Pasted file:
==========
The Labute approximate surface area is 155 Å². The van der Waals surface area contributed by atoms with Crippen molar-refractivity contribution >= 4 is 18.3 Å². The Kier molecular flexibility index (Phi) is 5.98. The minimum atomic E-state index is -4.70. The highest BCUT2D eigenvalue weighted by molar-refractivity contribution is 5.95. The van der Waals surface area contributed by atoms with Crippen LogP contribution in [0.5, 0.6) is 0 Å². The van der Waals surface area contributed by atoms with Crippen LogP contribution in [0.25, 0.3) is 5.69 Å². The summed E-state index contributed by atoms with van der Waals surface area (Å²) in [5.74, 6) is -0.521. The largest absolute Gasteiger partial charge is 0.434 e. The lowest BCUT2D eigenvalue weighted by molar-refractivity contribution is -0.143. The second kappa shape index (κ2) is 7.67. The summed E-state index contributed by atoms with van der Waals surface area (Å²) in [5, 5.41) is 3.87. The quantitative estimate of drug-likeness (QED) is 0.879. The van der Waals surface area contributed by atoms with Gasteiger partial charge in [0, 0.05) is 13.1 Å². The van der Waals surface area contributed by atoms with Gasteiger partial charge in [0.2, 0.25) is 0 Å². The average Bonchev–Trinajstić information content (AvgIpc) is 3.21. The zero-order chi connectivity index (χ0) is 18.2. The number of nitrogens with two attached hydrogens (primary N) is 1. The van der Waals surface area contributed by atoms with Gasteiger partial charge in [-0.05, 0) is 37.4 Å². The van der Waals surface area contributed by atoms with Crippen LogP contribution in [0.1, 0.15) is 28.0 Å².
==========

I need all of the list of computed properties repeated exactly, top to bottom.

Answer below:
The Labute approximate surface area is 155 Å². The van der Waals surface area contributed by atoms with Crippen molar-refractivity contribution >= 4 is 18.3 Å². The Kier molecular flexibility index (Phi) is 5.98. The minimum atomic E-state index is -4.70. The highest BCUT2D eigenvalue weighted by molar-refractivity contribution is 5.95. The van der Waals surface area contributed by atoms with Crippen LogP contribution in [0.5, 0.6) is 0 Å². The van der Waals surface area contributed by atoms with Crippen LogP contribution in [0.25, 0.3) is 5.69 Å². The summed E-state index contributed by atoms with van der Waals surface area (Å²) in [5.74, 6) is -0.521. The largest absolute Gasteiger partial charge is 0.434 e. The lowest BCUT2D eigenvalue weighted by molar-refractivity contribution is -0.143. The second kappa shape index (κ2) is 7.67. The summed E-state index contributed by atoms with van der Waals surface area (Å²) in [5, 5.41) is 3.87. The quantitative estimate of drug-likeness (QED) is 0.879. The van der Waals surface area contributed by atoms with Gasteiger partial charge in [0, 0.05) is 13.1 Å². The van der Waals surface area contributed by atoms with Gasteiger partial charge in [0.2, 0.25) is 0 Å². The average Bonchev–Trinajstić information content (AvgIpc) is 3.21. The zero-order chi connectivity index (χ0) is 18.2. The number of nitrogens with two attached hydrogens (primary N) is 1. The van der Waals surface area contributed by atoms with Gasteiger partial charge in [-0.05, 0) is 37.4 Å². The van der Waals surface area contributed by atoms with Crippen LogP contribution in [0.1, 0.15) is 28.0 Å².